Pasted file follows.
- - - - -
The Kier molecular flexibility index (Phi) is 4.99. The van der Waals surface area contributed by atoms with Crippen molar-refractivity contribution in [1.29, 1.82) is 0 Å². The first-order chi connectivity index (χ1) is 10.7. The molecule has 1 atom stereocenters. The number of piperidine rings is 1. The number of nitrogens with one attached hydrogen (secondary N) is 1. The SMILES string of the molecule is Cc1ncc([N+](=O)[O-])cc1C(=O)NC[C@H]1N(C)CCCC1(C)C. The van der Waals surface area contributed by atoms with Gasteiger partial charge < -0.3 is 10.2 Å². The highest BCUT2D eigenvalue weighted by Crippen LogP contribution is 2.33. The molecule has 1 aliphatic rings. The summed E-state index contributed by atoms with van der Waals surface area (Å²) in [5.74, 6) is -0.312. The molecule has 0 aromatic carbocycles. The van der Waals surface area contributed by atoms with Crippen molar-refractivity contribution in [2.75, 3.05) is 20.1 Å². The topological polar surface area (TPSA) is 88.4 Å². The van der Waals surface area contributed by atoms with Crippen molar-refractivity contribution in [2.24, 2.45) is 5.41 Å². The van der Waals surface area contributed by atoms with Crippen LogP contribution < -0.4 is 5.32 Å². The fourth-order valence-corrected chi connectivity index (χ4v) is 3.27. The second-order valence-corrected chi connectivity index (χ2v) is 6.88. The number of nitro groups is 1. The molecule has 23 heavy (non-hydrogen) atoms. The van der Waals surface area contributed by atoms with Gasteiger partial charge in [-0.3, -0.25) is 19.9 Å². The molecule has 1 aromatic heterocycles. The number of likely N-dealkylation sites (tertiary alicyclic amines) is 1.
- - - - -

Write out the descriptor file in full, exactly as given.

The Kier molecular flexibility index (Phi) is 4.99. The van der Waals surface area contributed by atoms with Crippen molar-refractivity contribution in [1.29, 1.82) is 0 Å². The first-order chi connectivity index (χ1) is 10.7. The molecule has 1 atom stereocenters. The number of piperidine rings is 1. The number of nitrogens with one attached hydrogen (secondary N) is 1. The SMILES string of the molecule is Cc1ncc([N+](=O)[O-])cc1C(=O)NC[C@H]1N(C)CCCC1(C)C. The van der Waals surface area contributed by atoms with Gasteiger partial charge < -0.3 is 10.2 Å². The highest BCUT2D eigenvalue weighted by Crippen LogP contribution is 2.33. The molecule has 1 aliphatic rings. The summed E-state index contributed by atoms with van der Waals surface area (Å²) in [5.74, 6) is -0.312. The molecule has 0 aromatic carbocycles. The van der Waals surface area contributed by atoms with Crippen molar-refractivity contribution in [2.75, 3.05) is 20.1 Å². The topological polar surface area (TPSA) is 88.4 Å². The van der Waals surface area contributed by atoms with Crippen molar-refractivity contribution in [2.24, 2.45) is 5.41 Å². The van der Waals surface area contributed by atoms with Crippen LogP contribution < -0.4 is 5.32 Å². The fourth-order valence-corrected chi connectivity index (χ4v) is 3.27. The second-order valence-corrected chi connectivity index (χ2v) is 6.88. The number of nitro groups is 1. The molecule has 23 heavy (non-hydrogen) atoms. The van der Waals surface area contributed by atoms with Gasteiger partial charge in [-0.3, -0.25) is 19.9 Å². The molecule has 1 aromatic heterocycles. The number of likely N-dealkylation sites (tertiary alicyclic amines) is 1.